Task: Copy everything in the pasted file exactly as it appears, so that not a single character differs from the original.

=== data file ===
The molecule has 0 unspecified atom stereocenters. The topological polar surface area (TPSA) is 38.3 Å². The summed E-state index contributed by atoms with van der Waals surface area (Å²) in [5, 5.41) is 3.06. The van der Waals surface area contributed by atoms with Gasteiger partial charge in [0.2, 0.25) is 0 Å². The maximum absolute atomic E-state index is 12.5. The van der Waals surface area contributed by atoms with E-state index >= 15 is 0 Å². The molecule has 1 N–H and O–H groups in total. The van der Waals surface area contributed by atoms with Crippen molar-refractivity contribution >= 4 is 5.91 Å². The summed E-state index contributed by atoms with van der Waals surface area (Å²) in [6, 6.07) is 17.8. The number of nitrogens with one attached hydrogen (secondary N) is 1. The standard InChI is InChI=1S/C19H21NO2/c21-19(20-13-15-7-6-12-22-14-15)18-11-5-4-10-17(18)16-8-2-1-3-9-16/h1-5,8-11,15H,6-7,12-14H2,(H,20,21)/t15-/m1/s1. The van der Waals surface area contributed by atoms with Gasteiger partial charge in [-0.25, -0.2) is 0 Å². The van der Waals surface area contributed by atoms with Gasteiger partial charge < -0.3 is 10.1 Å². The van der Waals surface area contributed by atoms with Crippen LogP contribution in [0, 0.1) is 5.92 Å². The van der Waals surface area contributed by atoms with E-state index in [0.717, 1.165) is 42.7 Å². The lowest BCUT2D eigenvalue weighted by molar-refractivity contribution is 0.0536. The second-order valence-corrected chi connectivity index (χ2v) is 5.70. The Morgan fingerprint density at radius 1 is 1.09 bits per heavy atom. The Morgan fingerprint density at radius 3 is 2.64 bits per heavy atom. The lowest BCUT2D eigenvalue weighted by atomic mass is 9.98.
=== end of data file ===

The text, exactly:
The molecule has 0 unspecified atom stereocenters. The topological polar surface area (TPSA) is 38.3 Å². The summed E-state index contributed by atoms with van der Waals surface area (Å²) in [5, 5.41) is 3.06. The van der Waals surface area contributed by atoms with Gasteiger partial charge in [0.2, 0.25) is 0 Å². The maximum absolute atomic E-state index is 12.5. The van der Waals surface area contributed by atoms with E-state index >= 15 is 0 Å². The molecule has 1 N–H and O–H groups in total. The van der Waals surface area contributed by atoms with Crippen molar-refractivity contribution >= 4 is 5.91 Å². The summed E-state index contributed by atoms with van der Waals surface area (Å²) in [6, 6.07) is 17.8. The number of nitrogens with one attached hydrogen (secondary N) is 1. The standard InChI is InChI=1S/C19H21NO2/c21-19(20-13-15-7-6-12-22-14-15)18-11-5-4-10-17(18)16-8-2-1-3-9-16/h1-5,8-11,15H,6-7,12-14H2,(H,20,21)/t15-/m1/s1. The van der Waals surface area contributed by atoms with Gasteiger partial charge in [-0.25, -0.2) is 0 Å². The van der Waals surface area contributed by atoms with Gasteiger partial charge < -0.3 is 10.1 Å². The van der Waals surface area contributed by atoms with Crippen LogP contribution in [0, 0.1) is 5.92 Å². The van der Waals surface area contributed by atoms with E-state index in [0.717, 1.165) is 42.7 Å². The lowest BCUT2D eigenvalue weighted by molar-refractivity contribution is 0.0536. The second-order valence-corrected chi connectivity index (χ2v) is 5.70. The Morgan fingerprint density at radius 1 is 1.09 bits per heavy atom. The Morgan fingerprint density at radius 3 is 2.64 bits per heavy atom. The lowest BCUT2D eigenvalue weighted by atomic mass is 9.98.